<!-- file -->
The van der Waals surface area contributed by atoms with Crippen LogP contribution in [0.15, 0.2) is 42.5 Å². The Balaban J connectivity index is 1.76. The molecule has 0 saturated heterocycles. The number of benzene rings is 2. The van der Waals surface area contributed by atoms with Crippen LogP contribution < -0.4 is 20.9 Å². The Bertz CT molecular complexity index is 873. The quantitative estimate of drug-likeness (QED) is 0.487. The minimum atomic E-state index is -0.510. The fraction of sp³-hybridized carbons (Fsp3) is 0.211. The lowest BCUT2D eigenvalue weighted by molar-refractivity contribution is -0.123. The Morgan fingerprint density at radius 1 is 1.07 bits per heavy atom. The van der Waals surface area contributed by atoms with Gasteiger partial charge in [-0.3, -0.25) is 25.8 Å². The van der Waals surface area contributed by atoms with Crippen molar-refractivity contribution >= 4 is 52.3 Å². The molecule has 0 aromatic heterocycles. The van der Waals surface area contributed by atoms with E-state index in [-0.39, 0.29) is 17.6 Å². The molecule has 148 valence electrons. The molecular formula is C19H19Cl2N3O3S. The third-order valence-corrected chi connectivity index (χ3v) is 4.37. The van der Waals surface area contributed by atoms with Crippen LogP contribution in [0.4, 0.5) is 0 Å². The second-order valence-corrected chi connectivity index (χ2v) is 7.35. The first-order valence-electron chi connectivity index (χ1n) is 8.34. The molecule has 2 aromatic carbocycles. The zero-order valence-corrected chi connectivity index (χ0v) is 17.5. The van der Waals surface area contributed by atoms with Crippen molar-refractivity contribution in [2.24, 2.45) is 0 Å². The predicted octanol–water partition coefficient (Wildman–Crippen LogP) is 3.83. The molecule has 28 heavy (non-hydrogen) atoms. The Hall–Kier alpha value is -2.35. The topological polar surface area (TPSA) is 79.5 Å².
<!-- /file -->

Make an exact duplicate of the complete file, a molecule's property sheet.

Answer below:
The van der Waals surface area contributed by atoms with Crippen LogP contribution in [0.15, 0.2) is 42.5 Å². The Balaban J connectivity index is 1.76. The molecule has 0 saturated heterocycles. The number of benzene rings is 2. The van der Waals surface area contributed by atoms with Crippen LogP contribution < -0.4 is 20.9 Å². The Bertz CT molecular complexity index is 873. The quantitative estimate of drug-likeness (QED) is 0.487. The minimum atomic E-state index is -0.510. The fraction of sp³-hybridized carbons (Fsp3) is 0.211. The lowest BCUT2D eigenvalue weighted by molar-refractivity contribution is -0.123. The Morgan fingerprint density at radius 1 is 1.07 bits per heavy atom. The van der Waals surface area contributed by atoms with Gasteiger partial charge in [-0.3, -0.25) is 25.8 Å². The van der Waals surface area contributed by atoms with Crippen molar-refractivity contribution >= 4 is 52.3 Å². The molecule has 0 aromatic heterocycles. The van der Waals surface area contributed by atoms with E-state index in [-0.39, 0.29) is 17.6 Å². The molecule has 148 valence electrons. The molecular formula is C19H19Cl2N3O3S. The third-order valence-corrected chi connectivity index (χ3v) is 4.37. The van der Waals surface area contributed by atoms with Crippen LogP contribution in [0.4, 0.5) is 0 Å². The second-order valence-corrected chi connectivity index (χ2v) is 7.35. The first-order valence-electron chi connectivity index (χ1n) is 8.34. The molecule has 2 aromatic carbocycles. The zero-order valence-corrected chi connectivity index (χ0v) is 17.5. The van der Waals surface area contributed by atoms with Crippen molar-refractivity contribution in [2.24, 2.45) is 0 Å². The predicted octanol–water partition coefficient (Wildman–Crippen LogP) is 3.83. The molecule has 28 heavy (non-hydrogen) atoms. The Hall–Kier alpha value is -2.35. The topological polar surface area (TPSA) is 79.5 Å².